Massachusetts Attorney General Maura Healey joined a growing list of local elected officials who are urging President Joe Biden to address the harsh treatment of Haitian immigrants attempting to cross the southern border.
Healey announced on Twitter Thursday that she has joined 17 other state attorneys general in signing a letter to the president that calls for the Biden administration to “exercise its discretion — discretion that the law expressly provides — to demonstrate compassion and fairness in the treatment of those Haitians seeking refuge in our country.”
“Massachusetts is home to a beautiful and thriving Haitian community, many of whom came to our state fleeing instability,” Healey said in an accompanying tweet. “My heart is with them and families at the border searching for food, shelter, and basic life necessities. They deserve to be treated with dignity.”
Other New England attorneys general who signed the letter are Peter Neronha of Rhode Island, Aaron M. Frey of Maine, Thomas J. Donovan Jr. of Vermont, and William Tong of Connecticut.
The letter comes as thousands of migrants, mostly from Haiti, have settled in an encampment in Del Rio, Texas, near the border from Mexico. Many are fleeing the turmoil in Haiti, which was rocked by a devastating earthquake and a hurricane over the summer, as well as the assassination of the country’s president Jovenel Moise, a murder that remains unsolved.
The mistreatment of Haitian refugees is unacceptable. I’ve joined 17 of my AG colleagues calling on the Biden Administration to ensure that those fleeing the crisis in Haiti be treated with compassion, receive due process, and be considered for humanitarian assistance. pic.twitter.com/pk4EdCg1th— Maura Healey (@MassAGO) September 23, 2021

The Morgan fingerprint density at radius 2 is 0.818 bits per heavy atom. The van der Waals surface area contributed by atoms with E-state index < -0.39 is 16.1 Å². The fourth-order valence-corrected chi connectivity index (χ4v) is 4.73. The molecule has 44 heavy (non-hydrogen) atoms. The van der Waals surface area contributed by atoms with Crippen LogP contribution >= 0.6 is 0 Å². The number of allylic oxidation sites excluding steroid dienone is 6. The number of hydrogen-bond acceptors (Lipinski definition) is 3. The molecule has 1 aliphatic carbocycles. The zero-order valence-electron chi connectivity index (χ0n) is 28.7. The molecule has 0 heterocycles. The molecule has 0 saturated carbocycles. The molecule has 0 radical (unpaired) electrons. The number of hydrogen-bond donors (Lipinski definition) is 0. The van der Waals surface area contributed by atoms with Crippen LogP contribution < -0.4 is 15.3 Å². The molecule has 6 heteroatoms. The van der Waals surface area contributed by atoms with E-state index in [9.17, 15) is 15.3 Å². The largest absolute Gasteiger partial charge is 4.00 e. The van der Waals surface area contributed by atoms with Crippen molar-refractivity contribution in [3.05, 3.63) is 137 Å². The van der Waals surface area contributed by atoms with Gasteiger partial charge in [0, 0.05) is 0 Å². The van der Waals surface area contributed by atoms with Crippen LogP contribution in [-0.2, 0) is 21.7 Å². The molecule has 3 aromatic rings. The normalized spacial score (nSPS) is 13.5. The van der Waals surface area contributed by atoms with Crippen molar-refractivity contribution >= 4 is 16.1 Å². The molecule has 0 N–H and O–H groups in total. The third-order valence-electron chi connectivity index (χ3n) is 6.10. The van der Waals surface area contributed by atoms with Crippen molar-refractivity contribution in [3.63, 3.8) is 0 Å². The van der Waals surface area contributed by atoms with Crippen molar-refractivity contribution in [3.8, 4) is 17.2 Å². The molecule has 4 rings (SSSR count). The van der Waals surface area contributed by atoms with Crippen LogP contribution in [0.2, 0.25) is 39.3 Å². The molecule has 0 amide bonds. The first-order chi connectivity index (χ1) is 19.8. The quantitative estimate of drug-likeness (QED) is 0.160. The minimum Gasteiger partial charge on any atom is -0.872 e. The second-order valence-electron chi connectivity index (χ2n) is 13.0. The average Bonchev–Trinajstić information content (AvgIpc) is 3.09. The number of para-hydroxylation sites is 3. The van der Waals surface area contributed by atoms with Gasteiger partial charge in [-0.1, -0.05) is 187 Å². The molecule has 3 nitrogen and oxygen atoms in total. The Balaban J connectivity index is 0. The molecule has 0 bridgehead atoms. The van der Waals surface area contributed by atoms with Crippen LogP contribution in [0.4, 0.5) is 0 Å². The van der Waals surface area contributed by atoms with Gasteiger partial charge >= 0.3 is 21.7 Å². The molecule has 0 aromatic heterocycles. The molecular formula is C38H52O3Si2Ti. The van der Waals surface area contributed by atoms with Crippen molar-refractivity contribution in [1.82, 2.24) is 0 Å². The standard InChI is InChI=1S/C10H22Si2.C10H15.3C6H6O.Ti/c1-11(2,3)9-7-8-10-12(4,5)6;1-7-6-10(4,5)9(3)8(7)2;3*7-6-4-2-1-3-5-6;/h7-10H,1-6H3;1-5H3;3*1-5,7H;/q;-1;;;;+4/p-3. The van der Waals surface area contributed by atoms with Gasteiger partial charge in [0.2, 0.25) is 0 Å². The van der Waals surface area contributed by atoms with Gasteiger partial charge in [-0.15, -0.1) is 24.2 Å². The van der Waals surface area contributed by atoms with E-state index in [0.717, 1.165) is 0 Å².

Photos circulated the news media earlier this week showing US Border Patrol agents on horseback herding groups of migrants who were attempting to cross the Rio Grande in Texas and enter the country, sparking outcry and criticism of the Biden administration’s enforcement of Trump-era immigration policies to expel migrants without allowing them to apply for asylum.
On Wednesday, the US special envoy to Haiti quit his job, writing in a letter to Secretary of State Antony Blinken that he could not be associated with the White House’s decision to deport thousands of Haitian migrants to their home country, calling the move “inhumane.” Daniel Foote was named special envoy in July, just weeks after Moise was assassinated.
Earlier this week, the Biden administration announced it would raise the cap on the number of refugees the US will take in during the next fiscal year, which begins Oct. 1, to 125,000.